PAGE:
Here's a map from telecom data company TeleGeography that shows how the Internet works around the world.
The map charts out all the undersea fiber optic cables that send Internet communication from country to country. There are more fiber optic cables that are land based, but they're not charted here.
Paul Brodsky, an analyst at Telegeography explained the map to us, saying, "The vast majority of Internet traffic travels on fiber optic cables." Many people think Internet connections go through satellites, says Brodsky, but that's not the case. They run through these undersea cables.
The companies that lay these cables have fiber optic cables on a giant spool on their ships.
"The ship goes from country A to country B," says Brodsky, "They literally just lay it on the bottom of the ocean. Close to the shore, they trench it out, but at a certain distance from the coast it just lays on the bottom of the ocean."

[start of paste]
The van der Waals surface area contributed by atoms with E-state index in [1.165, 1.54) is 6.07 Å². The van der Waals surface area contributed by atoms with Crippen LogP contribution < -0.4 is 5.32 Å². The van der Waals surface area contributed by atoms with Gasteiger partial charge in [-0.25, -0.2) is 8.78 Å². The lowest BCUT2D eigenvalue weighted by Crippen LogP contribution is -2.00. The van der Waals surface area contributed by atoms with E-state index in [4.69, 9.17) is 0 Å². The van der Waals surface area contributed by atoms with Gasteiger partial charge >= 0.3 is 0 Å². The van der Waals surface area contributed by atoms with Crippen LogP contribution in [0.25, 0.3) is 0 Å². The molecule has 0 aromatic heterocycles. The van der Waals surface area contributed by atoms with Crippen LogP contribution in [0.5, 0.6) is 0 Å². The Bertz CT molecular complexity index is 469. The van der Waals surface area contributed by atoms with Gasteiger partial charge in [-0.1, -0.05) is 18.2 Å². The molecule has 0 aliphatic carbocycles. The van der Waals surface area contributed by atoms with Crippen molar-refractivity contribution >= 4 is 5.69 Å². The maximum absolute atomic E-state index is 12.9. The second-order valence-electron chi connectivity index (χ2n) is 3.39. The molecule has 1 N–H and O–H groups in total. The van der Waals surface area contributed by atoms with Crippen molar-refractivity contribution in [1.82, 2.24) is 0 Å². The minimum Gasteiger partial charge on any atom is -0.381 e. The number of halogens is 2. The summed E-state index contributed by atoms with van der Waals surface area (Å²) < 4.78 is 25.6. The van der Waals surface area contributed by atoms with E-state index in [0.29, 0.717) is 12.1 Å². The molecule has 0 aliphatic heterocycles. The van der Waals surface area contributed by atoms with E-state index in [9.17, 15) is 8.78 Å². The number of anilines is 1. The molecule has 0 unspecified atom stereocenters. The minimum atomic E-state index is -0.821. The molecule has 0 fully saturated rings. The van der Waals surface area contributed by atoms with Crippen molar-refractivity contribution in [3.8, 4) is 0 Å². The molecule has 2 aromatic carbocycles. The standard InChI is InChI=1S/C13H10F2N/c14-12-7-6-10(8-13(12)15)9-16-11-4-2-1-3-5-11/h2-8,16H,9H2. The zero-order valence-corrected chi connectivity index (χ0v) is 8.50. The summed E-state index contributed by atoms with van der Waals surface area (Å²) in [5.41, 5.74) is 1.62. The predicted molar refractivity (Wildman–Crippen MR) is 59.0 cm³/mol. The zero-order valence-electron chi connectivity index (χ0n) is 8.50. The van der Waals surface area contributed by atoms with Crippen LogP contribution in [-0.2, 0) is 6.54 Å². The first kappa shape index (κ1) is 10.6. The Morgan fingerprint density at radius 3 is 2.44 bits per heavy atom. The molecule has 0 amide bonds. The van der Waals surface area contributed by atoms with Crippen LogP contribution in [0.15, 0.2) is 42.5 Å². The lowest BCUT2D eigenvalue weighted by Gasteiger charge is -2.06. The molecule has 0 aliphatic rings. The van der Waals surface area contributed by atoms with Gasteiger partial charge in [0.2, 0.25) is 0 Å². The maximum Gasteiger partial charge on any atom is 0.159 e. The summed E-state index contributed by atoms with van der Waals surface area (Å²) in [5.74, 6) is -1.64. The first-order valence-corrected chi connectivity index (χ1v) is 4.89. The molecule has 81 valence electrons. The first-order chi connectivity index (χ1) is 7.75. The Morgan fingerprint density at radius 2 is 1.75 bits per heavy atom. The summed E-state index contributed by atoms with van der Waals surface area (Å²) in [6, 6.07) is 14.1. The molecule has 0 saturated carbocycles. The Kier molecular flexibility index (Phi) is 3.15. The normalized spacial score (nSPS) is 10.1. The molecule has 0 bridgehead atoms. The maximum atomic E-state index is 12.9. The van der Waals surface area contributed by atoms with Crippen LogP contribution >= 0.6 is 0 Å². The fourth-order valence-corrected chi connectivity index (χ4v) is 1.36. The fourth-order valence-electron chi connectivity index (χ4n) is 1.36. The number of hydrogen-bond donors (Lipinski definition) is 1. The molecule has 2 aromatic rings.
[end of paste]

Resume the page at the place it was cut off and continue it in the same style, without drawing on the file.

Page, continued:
A fiber optic cable is about the size of a human hair and it sends laser light pulses that deliver messages in milliseconds from New York to London.
The biggest risk to the cables are fishing boats (trawlers), and ships dragging anchor. Sometimes there are natural disasters like earthquakes. But if one cable is broken, Internet traffic can be redirected to another cable.
Brodsky says the companies that lay the cables can track problems. If they spot something, they can go out to the middle of the ocean, pull up the cable and cut out the damaged section and splice in a new segment of cable.
As you can see in the map, most of the countries that are near water are connected to these high-speed Internet cables. In the future, expect more cables, says Brodsky. Now that the world is connected, the next step is to add more connections. Any country with just one cable will want two or three.